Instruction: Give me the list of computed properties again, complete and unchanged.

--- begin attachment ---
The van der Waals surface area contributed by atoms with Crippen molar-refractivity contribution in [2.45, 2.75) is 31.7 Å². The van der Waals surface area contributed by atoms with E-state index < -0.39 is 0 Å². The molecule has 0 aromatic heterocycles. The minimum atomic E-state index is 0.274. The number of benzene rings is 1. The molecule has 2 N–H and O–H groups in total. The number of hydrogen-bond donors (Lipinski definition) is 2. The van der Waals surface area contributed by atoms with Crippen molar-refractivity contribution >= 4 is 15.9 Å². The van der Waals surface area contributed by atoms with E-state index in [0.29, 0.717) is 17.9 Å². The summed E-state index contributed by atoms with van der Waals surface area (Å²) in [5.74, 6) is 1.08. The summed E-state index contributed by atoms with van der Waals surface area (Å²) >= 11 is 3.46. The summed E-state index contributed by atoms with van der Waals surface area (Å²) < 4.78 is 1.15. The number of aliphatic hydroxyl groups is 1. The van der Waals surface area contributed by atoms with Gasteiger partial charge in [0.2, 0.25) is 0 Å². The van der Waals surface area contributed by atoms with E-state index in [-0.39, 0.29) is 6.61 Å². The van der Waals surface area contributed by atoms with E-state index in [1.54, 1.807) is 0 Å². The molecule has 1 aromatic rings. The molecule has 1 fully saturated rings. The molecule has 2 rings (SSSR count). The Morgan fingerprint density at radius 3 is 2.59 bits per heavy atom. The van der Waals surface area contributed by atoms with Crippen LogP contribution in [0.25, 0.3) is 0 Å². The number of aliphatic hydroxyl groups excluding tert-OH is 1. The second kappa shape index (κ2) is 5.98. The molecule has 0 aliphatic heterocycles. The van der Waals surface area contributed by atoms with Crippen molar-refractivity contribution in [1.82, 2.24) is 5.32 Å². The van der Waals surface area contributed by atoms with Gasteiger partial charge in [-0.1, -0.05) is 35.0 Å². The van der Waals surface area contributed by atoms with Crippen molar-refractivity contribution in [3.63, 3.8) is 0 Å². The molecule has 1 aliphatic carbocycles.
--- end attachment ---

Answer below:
The van der Waals surface area contributed by atoms with Crippen molar-refractivity contribution in [2.45, 2.75) is 31.7 Å². The van der Waals surface area contributed by atoms with E-state index < -0.39 is 0 Å². The molecule has 0 aromatic heterocycles. The minimum atomic E-state index is 0.274. The number of benzene rings is 1. The molecule has 2 N–H and O–H groups in total. The number of hydrogen-bond donors (Lipinski definition) is 2. The van der Waals surface area contributed by atoms with Crippen molar-refractivity contribution >= 4 is 15.9 Å². The van der Waals surface area contributed by atoms with E-state index in [0.29, 0.717) is 17.9 Å². The summed E-state index contributed by atoms with van der Waals surface area (Å²) in [5.74, 6) is 1.08. The summed E-state index contributed by atoms with van der Waals surface area (Å²) >= 11 is 3.46. The summed E-state index contributed by atoms with van der Waals surface area (Å²) < 4.78 is 1.15. The number of aliphatic hydroxyl groups is 1. The van der Waals surface area contributed by atoms with Gasteiger partial charge in [0.2, 0.25) is 0 Å². The van der Waals surface area contributed by atoms with E-state index in [-0.39, 0.29) is 6.61 Å². The van der Waals surface area contributed by atoms with E-state index in [1.54, 1.807) is 0 Å². The molecule has 1 aromatic rings. The molecule has 1 fully saturated rings. The molecule has 2 rings (SSSR count). The Morgan fingerprint density at radius 3 is 2.59 bits per heavy atom. The van der Waals surface area contributed by atoms with Crippen LogP contribution in [0.25, 0.3) is 0 Å². The number of aliphatic hydroxyl groups excluding tert-OH is 1. The second kappa shape index (κ2) is 5.98. The molecule has 0 aliphatic heterocycles. The van der Waals surface area contributed by atoms with Crippen molar-refractivity contribution in [1.82, 2.24) is 5.32 Å². The van der Waals surface area contributed by atoms with Gasteiger partial charge in [-0.1, -0.05) is 35.0 Å². The van der Waals surface area contributed by atoms with Crippen molar-refractivity contribution in [3.63, 3.8) is 0 Å². The molecule has 1 aliphatic carbocycles.